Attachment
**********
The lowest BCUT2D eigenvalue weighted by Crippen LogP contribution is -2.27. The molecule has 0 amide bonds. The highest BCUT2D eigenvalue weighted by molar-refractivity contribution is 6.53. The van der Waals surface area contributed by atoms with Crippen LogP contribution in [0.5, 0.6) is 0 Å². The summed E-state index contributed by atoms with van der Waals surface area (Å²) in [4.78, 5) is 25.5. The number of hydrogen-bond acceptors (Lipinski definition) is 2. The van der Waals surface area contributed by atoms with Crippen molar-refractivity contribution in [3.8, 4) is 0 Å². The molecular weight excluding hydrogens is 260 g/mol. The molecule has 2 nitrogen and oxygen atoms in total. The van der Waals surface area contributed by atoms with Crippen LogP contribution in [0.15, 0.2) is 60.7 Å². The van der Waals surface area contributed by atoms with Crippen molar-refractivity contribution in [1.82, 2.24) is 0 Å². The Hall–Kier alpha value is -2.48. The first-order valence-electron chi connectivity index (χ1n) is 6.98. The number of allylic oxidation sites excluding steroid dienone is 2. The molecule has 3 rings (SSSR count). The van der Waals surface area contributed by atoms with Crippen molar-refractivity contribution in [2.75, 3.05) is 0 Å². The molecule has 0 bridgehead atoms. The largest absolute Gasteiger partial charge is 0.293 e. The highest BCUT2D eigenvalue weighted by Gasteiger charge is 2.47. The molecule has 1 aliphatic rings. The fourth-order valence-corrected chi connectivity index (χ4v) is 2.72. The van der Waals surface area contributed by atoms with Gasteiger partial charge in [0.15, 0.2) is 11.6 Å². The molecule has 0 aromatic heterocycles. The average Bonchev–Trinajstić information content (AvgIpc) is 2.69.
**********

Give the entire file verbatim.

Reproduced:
The lowest BCUT2D eigenvalue weighted by Crippen LogP contribution is -2.27. The molecule has 0 amide bonds. The highest BCUT2D eigenvalue weighted by molar-refractivity contribution is 6.53. The van der Waals surface area contributed by atoms with Crippen LogP contribution in [0.5, 0.6) is 0 Å². The summed E-state index contributed by atoms with van der Waals surface area (Å²) in [4.78, 5) is 25.5. The number of hydrogen-bond acceptors (Lipinski definition) is 2. The van der Waals surface area contributed by atoms with Crippen molar-refractivity contribution in [3.8, 4) is 0 Å². The molecular weight excluding hydrogens is 260 g/mol. The molecule has 2 nitrogen and oxygen atoms in total. The van der Waals surface area contributed by atoms with Crippen LogP contribution in [0.15, 0.2) is 60.7 Å². The van der Waals surface area contributed by atoms with Crippen molar-refractivity contribution in [1.82, 2.24) is 0 Å². The Hall–Kier alpha value is -2.48. The first-order valence-electron chi connectivity index (χ1n) is 6.98. The number of allylic oxidation sites excluding steroid dienone is 2. The molecule has 3 rings (SSSR count). The van der Waals surface area contributed by atoms with Crippen molar-refractivity contribution in [2.75, 3.05) is 0 Å². The molecule has 0 bridgehead atoms. The largest absolute Gasteiger partial charge is 0.293 e. The highest BCUT2D eigenvalue weighted by Gasteiger charge is 2.47. The molecule has 1 aliphatic rings. The fourth-order valence-corrected chi connectivity index (χ4v) is 2.72. The van der Waals surface area contributed by atoms with Gasteiger partial charge in [0.15, 0.2) is 11.6 Å². The molecule has 0 aromatic heterocycles. The average Bonchev–Trinajstić information content (AvgIpc) is 2.69.